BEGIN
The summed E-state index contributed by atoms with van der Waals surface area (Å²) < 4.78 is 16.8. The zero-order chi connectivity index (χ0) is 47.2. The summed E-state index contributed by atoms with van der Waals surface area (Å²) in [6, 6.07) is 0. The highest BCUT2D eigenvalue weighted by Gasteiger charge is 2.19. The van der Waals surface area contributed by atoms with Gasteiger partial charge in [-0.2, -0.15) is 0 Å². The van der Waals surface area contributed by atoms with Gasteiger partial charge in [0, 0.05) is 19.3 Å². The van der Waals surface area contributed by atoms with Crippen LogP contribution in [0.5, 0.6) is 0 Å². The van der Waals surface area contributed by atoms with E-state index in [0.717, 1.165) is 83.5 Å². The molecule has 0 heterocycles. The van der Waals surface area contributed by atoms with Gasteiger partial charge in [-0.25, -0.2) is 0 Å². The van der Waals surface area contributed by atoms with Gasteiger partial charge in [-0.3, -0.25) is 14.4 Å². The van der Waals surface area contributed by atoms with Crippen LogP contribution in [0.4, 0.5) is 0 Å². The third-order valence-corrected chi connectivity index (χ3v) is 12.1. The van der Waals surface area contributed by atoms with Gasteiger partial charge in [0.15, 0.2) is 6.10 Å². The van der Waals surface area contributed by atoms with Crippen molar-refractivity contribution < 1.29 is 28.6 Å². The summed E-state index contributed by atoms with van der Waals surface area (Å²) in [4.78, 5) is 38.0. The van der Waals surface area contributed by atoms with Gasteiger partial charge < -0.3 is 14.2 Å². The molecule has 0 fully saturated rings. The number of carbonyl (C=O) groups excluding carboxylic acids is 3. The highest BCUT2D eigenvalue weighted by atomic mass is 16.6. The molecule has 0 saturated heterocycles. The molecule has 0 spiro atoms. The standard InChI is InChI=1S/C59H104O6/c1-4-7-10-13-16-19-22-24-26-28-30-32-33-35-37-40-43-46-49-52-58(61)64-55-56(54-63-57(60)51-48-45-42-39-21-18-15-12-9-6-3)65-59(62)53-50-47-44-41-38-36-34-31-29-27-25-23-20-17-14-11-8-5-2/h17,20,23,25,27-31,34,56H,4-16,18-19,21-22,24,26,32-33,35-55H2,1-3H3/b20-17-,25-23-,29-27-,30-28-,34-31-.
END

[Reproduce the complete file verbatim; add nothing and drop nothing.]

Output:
The summed E-state index contributed by atoms with van der Waals surface area (Å²) < 4.78 is 16.8. The zero-order chi connectivity index (χ0) is 47.2. The summed E-state index contributed by atoms with van der Waals surface area (Å²) in [6, 6.07) is 0. The highest BCUT2D eigenvalue weighted by Gasteiger charge is 2.19. The van der Waals surface area contributed by atoms with Gasteiger partial charge in [-0.2, -0.15) is 0 Å². The van der Waals surface area contributed by atoms with Gasteiger partial charge in [0, 0.05) is 19.3 Å². The van der Waals surface area contributed by atoms with Crippen LogP contribution in [0.5, 0.6) is 0 Å². The van der Waals surface area contributed by atoms with E-state index in [0.717, 1.165) is 83.5 Å². The molecule has 0 heterocycles. The van der Waals surface area contributed by atoms with Gasteiger partial charge in [-0.25, -0.2) is 0 Å². The van der Waals surface area contributed by atoms with Gasteiger partial charge in [-0.3, -0.25) is 14.4 Å². The van der Waals surface area contributed by atoms with Crippen LogP contribution in [0.4, 0.5) is 0 Å². The third-order valence-corrected chi connectivity index (χ3v) is 12.1. The van der Waals surface area contributed by atoms with Gasteiger partial charge in [0.15, 0.2) is 6.10 Å². The van der Waals surface area contributed by atoms with Crippen molar-refractivity contribution < 1.29 is 28.6 Å². The summed E-state index contributed by atoms with van der Waals surface area (Å²) in [4.78, 5) is 38.0. The van der Waals surface area contributed by atoms with Gasteiger partial charge < -0.3 is 14.2 Å². The molecule has 0 fully saturated rings. The number of carbonyl (C=O) groups excluding carboxylic acids is 3. The highest BCUT2D eigenvalue weighted by atomic mass is 16.6. The molecule has 0 saturated heterocycles. The molecule has 0 spiro atoms. The standard InChI is InChI=1S/C59H104O6/c1-4-7-10-13-16-19-22-24-26-28-30-32-33-35-37-40-43-46-49-52-58(61)64-55-56(54-63-57(60)51-48-45-42-39-21-18-15-12-9-6-3)65-59(62)53-50-47-44-41-38-36-34-31-29-27-25-23-20-17-14-11-8-5-2/h17,20,23,25,27-31,34,56H,4-16,18-19,21-22,24,26,32-33,35-55H2,1-3H3/b20-17-,25-23-,29-27-,30-28-,34-31-.